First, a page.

County Records 

 

County Records can be as different as the number of counties. Records are kept in different ways. The same records can have different names, or be in different places. For example, in one state, birth certificates might be at the state level in vital records. In another state, birth certificates might be at the state level in the health department. It’s a good idea to fine out where the records are, that you need, before you start out. It just takes a phone call or an email. You may want to contact a library, in the area, of your interest. The City or County library can usually give you the information, to find the specific records that you need.

 

These records tell a story of different times. A beginning with the difficulties of a few people moving to an eastern shore wilderness, in the before the 1600’s, forming a government, providing a labor force, obtaining land, erecting buildings and resolving disputes. Through county records and vital registers we see couples getting married and sometimes divorced, starting families, living and dying. The lives of the eastern shore settlers are played out over the years, moving westward.

 

County Records can give you a good deal of information. Some county Records are online, and others are available at the particular court house. County records, just like all other kinds of records, can have mistakes, errors or omissions. We are trying to cover all of the record titles, in this section. Over time, some of the titles involving the county records area have changed. Some areas of cases, have changed entirely.

 

There are county records that have been destroyed, because of fire, floods or other natural events. Some counties have had the foresight, and the financing to backup their records. Then there are counties, that have their records piled in a room in the basement, in no particular order what so ever. Those records often get thrown out, because of damage or neglect. There are many ways, for a county to store and keep their records safe. Some counties can ask for volunteers to help with that. A local genealogy society will, often help.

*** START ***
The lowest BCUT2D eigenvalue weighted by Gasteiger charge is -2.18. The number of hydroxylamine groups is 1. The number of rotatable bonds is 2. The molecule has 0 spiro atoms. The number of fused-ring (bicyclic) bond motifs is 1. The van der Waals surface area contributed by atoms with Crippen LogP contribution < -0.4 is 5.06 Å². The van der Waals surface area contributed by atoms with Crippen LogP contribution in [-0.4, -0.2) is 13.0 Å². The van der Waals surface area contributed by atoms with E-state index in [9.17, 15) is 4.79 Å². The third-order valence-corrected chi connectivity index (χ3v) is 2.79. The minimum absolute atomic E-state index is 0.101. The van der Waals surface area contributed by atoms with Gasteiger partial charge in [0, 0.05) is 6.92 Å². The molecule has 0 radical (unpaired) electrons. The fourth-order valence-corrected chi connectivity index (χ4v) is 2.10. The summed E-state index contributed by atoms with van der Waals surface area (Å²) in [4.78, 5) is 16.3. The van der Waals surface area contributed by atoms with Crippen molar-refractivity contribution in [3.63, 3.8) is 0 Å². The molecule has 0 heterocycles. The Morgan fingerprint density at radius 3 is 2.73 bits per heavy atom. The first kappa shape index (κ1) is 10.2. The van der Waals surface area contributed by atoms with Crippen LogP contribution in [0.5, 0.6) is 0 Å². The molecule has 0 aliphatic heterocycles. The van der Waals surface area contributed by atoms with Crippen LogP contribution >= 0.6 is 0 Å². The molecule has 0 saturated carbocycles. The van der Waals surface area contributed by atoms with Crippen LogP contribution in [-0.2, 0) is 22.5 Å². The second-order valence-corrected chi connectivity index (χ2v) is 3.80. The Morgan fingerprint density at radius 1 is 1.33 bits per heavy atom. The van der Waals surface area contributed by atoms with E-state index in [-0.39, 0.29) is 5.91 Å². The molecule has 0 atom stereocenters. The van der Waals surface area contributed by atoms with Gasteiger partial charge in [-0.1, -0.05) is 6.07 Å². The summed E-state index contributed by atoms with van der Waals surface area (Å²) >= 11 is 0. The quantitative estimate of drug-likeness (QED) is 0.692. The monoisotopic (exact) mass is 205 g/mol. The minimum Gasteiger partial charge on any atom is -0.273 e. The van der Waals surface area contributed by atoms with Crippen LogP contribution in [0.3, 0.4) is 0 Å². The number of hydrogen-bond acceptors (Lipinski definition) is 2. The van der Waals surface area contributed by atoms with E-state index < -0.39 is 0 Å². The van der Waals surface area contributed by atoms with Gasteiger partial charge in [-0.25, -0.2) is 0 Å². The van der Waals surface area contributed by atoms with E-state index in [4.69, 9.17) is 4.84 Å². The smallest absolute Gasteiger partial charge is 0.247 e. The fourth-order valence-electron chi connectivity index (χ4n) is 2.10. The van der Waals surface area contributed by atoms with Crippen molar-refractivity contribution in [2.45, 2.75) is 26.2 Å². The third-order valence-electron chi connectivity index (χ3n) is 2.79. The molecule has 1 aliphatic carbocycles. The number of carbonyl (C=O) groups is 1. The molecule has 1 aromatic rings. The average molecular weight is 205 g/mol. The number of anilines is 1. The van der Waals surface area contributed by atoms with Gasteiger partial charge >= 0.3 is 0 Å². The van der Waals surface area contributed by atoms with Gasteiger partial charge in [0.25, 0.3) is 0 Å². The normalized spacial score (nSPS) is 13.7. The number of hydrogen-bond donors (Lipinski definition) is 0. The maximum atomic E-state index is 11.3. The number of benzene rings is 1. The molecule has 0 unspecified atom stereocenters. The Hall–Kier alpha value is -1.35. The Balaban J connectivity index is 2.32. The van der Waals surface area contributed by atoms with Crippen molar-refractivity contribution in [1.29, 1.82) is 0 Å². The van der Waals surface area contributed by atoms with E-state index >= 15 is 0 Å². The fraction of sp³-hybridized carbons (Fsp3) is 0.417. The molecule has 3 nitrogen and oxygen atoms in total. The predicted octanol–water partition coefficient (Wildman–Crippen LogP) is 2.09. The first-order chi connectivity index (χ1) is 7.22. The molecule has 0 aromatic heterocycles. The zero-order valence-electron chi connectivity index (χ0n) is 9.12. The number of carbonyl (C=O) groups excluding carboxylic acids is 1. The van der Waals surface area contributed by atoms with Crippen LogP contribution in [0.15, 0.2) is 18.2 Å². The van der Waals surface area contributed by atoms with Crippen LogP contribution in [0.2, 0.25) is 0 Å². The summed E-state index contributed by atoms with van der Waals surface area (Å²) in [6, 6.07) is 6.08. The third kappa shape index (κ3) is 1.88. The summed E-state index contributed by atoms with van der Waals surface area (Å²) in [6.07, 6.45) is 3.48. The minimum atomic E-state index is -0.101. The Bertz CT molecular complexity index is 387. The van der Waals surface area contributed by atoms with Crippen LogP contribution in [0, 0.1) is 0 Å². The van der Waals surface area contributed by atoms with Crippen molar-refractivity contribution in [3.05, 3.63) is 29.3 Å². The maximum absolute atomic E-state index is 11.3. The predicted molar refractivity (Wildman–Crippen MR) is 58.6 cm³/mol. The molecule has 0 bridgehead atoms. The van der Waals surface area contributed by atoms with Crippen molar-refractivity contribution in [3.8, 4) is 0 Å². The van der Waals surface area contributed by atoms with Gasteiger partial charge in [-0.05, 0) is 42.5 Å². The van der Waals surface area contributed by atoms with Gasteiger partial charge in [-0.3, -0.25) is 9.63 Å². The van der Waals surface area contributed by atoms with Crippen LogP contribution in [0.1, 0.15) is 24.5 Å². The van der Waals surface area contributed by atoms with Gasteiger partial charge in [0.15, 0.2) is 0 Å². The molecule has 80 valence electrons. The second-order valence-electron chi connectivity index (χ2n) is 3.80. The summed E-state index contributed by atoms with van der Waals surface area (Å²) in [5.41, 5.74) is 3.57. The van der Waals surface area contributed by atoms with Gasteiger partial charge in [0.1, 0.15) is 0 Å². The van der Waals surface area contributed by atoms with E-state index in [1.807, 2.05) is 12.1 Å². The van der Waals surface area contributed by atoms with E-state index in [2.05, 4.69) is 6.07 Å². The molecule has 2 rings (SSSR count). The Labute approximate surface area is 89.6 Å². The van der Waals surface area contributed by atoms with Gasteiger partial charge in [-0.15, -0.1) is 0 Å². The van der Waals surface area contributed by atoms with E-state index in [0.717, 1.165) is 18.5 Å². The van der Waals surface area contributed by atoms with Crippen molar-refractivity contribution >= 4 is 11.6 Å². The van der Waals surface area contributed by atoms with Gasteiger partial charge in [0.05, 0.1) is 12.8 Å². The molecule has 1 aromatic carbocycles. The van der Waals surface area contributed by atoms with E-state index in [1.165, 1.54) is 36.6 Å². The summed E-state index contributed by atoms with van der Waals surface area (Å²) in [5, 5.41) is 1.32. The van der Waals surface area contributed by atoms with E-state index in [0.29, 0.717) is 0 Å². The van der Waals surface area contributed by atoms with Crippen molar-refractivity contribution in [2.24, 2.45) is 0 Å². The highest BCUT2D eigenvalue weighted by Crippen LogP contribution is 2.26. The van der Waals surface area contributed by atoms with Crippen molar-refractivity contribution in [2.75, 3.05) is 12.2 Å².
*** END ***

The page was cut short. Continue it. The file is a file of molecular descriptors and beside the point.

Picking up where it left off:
Some of these records are county records. Some of these records reach over into federal, state, or municipal.

 

Hopefully you will know more about the way these terms and records work and where they, can be found.

 

Some of the terms and records, that may be available online or at the actual court house, library, archives or museum are:

 

Adoption Records – Adoptions in the past were open. Now most of those records are closed. In the past, there was no formal adoption, children were taken in. Often there was no paperwork, instead families would take children, because they wanted a child or because they needed some to work on the farm or in the house, doing various jobs. Sometimes in the past churches would take it upon themselves, to divide the children up and send them to good homes, hopefully. People had large families, and if both parents died, then the children would be divided up, in some way. Sometimes the  authorities would divide them up. In some cases records were kept. In some cases no records were kept. We have found some such church records in Virginia. Church records or public records of adoption are rare, in the seventeen and eighteen hundreds. We found some in Brunswick County, Virginia, which came from the time of the American Revolution. If you are an adopted child or a birth mother of an adopted child; there are ways to reach each other. You can go online to one of the social networks. You can also, go to the hospital, where the birth took place. There you can leave a letter, for a child or a birth mother. The hospitals have become repositories for these communications. Many an adopted child and birth mother have been reunited by this method. This is also, a much more private way to make contact.